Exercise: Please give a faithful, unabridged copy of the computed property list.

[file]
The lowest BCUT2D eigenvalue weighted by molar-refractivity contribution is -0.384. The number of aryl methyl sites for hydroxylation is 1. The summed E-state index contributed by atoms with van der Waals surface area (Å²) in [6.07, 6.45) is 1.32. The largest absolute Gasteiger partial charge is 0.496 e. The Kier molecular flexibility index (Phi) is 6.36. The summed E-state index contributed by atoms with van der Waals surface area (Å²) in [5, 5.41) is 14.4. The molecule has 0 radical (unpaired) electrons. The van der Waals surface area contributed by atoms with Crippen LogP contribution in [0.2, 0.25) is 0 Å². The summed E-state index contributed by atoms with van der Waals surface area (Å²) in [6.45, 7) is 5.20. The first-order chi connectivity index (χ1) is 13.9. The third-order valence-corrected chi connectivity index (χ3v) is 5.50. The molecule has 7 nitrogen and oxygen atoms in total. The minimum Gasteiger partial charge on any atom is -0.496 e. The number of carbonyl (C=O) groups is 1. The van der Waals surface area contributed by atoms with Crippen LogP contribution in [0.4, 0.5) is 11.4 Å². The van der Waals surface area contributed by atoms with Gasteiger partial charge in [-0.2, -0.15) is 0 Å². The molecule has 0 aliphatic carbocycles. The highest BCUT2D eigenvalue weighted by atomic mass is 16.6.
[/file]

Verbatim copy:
The lowest BCUT2D eigenvalue weighted by molar-refractivity contribution is -0.384. The number of aryl methyl sites for hydroxylation is 1. The summed E-state index contributed by atoms with van der Waals surface area (Å²) in [6.07, 6.45) is 1.32. The largest absolute Gasteiger partial charge is 0.496 e. The Kier molecular flexibility index (Phi) is 6.36. The summed E-state index contributed by atoms with van der Waals surface area (Å²) in [5, 5.41) is 14.4. The molecule has 0 radical (unpaired) electrons. The van der Waals surface area contributed by atoms with Crippen LogP contribution in [0.2, 0.25) is 0 Å². The summed E-state index contributed by atoms with van der Waals surface area (Å²) in [6.45, 7) is 5.20. The first-order chi connectivity index (χ1) is 13.9. The third-order valence-corrected chi connectivity index (χ3v) is 5.50. The molecule has 7 nitrogen and oxygen atoms in total. The minimum Gasteiger partial charge on any atom is -0.496 e. The number of carbonyl (C=O) groups is 1. The van der Waals surface area contributed by atoms with Crippen LogP contribution in [0.4, 0.5) is 11.4 Å². The van der Waals surface area contributed by atoms with Gasteiger partial charge in [-0.2, -0.15) is 0 Å². The molecule has 0 aliphatic carbocycles. The highest BCUT2D eigenvalue weighted by atomic mass is 16.6.